Help your sales manager understand where the opportunities are for growth or potential stretch targets. Also try to set realistic expectations around where the challenges are. When doing that it's important to be factual. Try and keep the emotion out. Keep the facts in front and have open, transparent communication.
What do you tell people so that they stay motivated to reach their goals?
Chris Massoll: Being motivated is a challenge for everybody, sales or non-sales. Recognizing that is important. It's not a unique challenge for any one individual.
The approach that I would suggest is to understand your "Why?", and what I mean by that is understanding, "Why do you get up every day? Why do you do this job?" If you understand why you do what you do every day and keep your eye on that purpose, then it's easier to stay motivated when you face challenges.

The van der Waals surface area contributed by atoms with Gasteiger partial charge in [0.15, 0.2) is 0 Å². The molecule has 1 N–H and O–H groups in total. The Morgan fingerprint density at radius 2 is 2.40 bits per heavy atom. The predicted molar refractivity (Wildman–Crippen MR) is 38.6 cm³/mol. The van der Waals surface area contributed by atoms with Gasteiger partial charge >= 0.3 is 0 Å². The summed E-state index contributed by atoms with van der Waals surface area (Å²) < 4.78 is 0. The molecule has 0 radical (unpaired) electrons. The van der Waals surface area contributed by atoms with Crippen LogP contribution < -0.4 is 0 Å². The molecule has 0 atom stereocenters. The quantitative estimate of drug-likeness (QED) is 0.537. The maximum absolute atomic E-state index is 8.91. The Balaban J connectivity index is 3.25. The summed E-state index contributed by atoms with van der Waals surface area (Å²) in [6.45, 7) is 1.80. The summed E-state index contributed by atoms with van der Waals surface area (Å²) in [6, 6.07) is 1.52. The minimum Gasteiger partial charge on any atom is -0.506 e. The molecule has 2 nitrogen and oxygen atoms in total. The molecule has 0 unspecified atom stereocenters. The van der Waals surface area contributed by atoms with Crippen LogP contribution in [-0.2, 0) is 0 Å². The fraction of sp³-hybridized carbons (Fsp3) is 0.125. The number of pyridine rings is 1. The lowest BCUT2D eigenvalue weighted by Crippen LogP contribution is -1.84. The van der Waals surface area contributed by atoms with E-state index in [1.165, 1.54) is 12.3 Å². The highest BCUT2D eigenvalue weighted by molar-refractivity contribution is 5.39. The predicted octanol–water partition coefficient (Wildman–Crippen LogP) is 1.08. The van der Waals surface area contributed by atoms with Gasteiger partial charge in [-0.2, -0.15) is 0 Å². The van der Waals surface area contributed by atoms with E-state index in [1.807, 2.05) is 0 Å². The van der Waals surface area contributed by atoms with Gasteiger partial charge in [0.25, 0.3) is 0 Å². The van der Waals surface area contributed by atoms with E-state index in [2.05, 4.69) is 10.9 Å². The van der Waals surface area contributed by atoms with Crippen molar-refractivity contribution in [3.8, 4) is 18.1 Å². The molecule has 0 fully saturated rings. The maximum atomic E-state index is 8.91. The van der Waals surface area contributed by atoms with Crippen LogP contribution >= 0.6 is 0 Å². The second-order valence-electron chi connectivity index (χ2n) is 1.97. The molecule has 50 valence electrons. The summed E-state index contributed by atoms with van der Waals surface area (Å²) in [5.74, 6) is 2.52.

Let's say you lost a deal. That's never easy to deal with, but instead you can say, "Okay great, let's reflect back and understand why we lost." That gives you renewed motivation to try again and maybe go back to that same customer to win a different deal."
Everyone responds to change differently. Can you tell us about a time when your territory changed and how you made the most of it?
Chris Massoll: It can be difficult and you have to handle it professionally. You don't know if you may be back in that account at some point. You may have to use that account as a reference, so focus on maintaining a positive relationship as you transition.
It also comes back to good communication and transparency with your manager. Realize that many changes are not in your boss's control. Work to understand what happened and the plan going forward.